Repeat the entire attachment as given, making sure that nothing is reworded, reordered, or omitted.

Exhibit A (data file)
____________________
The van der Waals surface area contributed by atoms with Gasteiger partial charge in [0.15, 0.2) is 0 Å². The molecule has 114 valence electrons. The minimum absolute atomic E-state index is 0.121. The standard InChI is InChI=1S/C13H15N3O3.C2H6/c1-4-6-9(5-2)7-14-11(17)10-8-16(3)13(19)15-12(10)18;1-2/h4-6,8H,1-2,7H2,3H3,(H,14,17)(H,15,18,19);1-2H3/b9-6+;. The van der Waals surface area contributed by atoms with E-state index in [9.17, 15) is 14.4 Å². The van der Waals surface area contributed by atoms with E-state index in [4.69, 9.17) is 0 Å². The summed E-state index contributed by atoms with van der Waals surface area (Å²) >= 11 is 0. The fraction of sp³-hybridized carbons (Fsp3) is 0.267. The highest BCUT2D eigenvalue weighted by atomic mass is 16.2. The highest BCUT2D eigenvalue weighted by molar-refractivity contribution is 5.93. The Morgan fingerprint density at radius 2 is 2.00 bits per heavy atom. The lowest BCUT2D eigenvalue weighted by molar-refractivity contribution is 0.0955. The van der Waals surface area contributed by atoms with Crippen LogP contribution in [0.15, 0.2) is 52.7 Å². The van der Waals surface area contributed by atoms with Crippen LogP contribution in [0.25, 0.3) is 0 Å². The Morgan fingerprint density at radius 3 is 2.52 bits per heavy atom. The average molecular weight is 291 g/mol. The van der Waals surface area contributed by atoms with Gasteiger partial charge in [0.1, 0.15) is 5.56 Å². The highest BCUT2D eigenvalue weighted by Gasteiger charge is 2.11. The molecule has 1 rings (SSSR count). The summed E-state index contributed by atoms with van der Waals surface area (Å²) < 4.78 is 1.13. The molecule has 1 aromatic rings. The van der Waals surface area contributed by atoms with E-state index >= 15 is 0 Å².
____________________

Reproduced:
The van der Waals surface area contributed by atoms with Gasteiger partial charge in [0.15, 0.2) is 0 Å². The molecule has 114 valence electrons. The minimum absolute atomic E-state index is 0.121. The standard InChI is InChI=1S/C13H15N3O3.C2H6/c1-4-6-9(5-2)7-14-11(17)10-8-16(3)13(19)15-12(10)18;1-2/h4-6,8H,1-2,7H2,3H3,(H,14,17)(H,15,18,19);1-2H3/b9-6+;. The van der Waals surface area contributed by atoms with E-state index in [9.17, 15) is 14.4 Å². The van der Waals surface area contributed by atoms with E-state index in [4.69, 9.17) is 0 Å². The summed E-state index contributed by atoms with van der Waals surface area (Å²) >= 11 is 0. The fraction of sp³-hybridized carbons (Fsp3) is 0.267. The highest BCUT2D eigenvalue weighted by atomic mass is 16.2. The highest BCUT2D eigenvalue weighted by molar-refractivity contribution is 5.93. The Morgan fingerprint density at radius 2 is 2.00 bits per heavy atom. The lowest BCUT2D eigenvalue weighted by molar-refractivity contribution is 0.0955. The van der Waals surface area contributed by atoms with Crippen LogP contribution in [0.15, 0.2) is 52.7 Å². The van der Waals surface area contributed by atoms with Crippen LogP contribution in [0.25, 0.3) is 0 Å². The Morgan fingerprint density at radius 3 is 2.52 bits per heavy atom. The average molecular weight is 291 g/mol. The van der Waals surface area contributed by atoms with Gasteiger partial charge in [0.1, 0.15) is 5.56 Å². The highest BCUT2D eigenvalue weighted by Gasteiger charge is 2.11. The molecule has 1 rings (SSSR count). The summed E-state index contributed by atoms with van der Waals surface area (Å²) < 4.78 is 1.13. The molecule has 1 aromatic rings. The van der Waals surface area contributed by atoms with E-state index >= 15 is 0 Å².